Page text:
Okombahe – The Damara-speaking community has set the age of 35 years as the age suitable to become a Gaob (chief). This was among the resolutions taken during last weekend’s Damara’s People Assembly at Khorixas.
According to secretary general of the Damara King’s Council Abner Xoagub, the assembly was attended by 600 participants, including 26 clans with most of them bringing ten and more delegates
Speaking to New Era on the sidelines of the main event, Xoagub said it was proposed that the minimum eligible age to become a Gaob (Chief) should be 35 years and that he/she should occupy that position until death.
Xoagub said the conference was a follow-up to the People`s Assembly held in Khorixas earlier this year. The aim of the assembly was to adopt the amendments made to the Supreme Customary Law, he said, and to discuss matters of concern affecting Damara people, ranging from leadership to cultural alienation and socio-economic challenges.
Xoagub said the other issue they discussed is the lack of recognition of Damara people as survivors of the brutal colonial wars, slavery, land grabs and colonialism and need affirmation to have peace of mind and be able to co-exist peacfully with all other citizens of the country.
According to him, the main gathering was officiated by Chief Justus ||Garoeb, who welcomed all delegates to the assembly and pleaded with everyone to openly partake in the deliberations.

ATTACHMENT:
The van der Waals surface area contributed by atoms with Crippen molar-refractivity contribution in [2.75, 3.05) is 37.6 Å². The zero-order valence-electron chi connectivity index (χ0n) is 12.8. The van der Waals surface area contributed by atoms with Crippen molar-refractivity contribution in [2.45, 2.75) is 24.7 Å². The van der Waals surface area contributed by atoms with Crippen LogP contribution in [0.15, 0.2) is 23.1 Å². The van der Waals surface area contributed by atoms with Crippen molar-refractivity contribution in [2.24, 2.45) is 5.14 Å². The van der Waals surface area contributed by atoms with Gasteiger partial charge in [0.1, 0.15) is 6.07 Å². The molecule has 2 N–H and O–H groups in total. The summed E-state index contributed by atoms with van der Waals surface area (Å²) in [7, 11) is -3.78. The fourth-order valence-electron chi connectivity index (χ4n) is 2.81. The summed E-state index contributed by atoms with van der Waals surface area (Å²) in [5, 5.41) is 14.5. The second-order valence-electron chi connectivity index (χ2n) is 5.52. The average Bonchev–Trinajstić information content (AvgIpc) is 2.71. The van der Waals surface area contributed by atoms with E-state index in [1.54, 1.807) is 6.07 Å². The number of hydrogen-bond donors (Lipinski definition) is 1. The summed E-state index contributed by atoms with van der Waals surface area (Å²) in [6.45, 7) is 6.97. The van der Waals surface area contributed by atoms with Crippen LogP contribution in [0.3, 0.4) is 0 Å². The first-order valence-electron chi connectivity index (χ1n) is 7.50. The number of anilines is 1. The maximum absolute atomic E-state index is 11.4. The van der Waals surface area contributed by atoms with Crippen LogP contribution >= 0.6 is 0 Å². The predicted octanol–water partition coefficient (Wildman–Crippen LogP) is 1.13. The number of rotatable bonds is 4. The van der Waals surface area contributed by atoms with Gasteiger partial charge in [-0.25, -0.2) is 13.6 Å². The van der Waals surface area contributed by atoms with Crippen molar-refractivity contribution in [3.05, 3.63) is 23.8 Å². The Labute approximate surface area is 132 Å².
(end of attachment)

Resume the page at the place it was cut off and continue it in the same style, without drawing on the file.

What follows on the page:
Xoagub said the gathering also acknowledged the recommendations made at the 2015 People`s Assembly, which were incorporate into the revised draft Supreme Customary Law.
He said this was adopted and passed by all delegates and attendees at the assembly and became operational, with the recommended amendments to be effected by the Office of the Secretary General of the Damara Governing Council.
Furthermore, he added that the assembly revised and adopted the Damara Supreme Customary Law, which includes among others, the permissible age for customary marriages and civil marriages and noted that the aspect of !gamme||hāsib (marriage readiness) before entering into marriage ought to also be clarified in the Supreme Customary Law.
“The aspect of gender (surisi|guitikosib) must be addressed in the Supreme Customary Law of the ╪Nūkhoe||aes, and the Customary Laws of the various ╪Nūkhoe!haodi (clans), as well as ╪Nūkhoe!hao!âdi (sub-clans),” he said.
He said the congress also decided that the name ╪Nūkhoe (Damara) must be defined in the Supreme Customary Law of the ╪Nūkhoen.
“The congress also felt there is a need for the Supreme Customary Law of the ╪Nūkhoen, which was codified 27 years ago, to be amended in order to be in line with Acts of parliament passed in the meantime, but also to comply with the supreme law of Namibia, the Namibian Constitution,” he added.
According to Xoagub, the Supreme Customary Law of the ╪Nūkhoen (Damaras) must have an introduction, proper numbering of statutes, glossary and definition of words, phrases and legal terminology used.
Also, he said the initial version in ╪Nūkhoegowab should supersede the English translation; thus, by implication the Supreme Customary Law in ╪Nūkhoegowab has got superior status.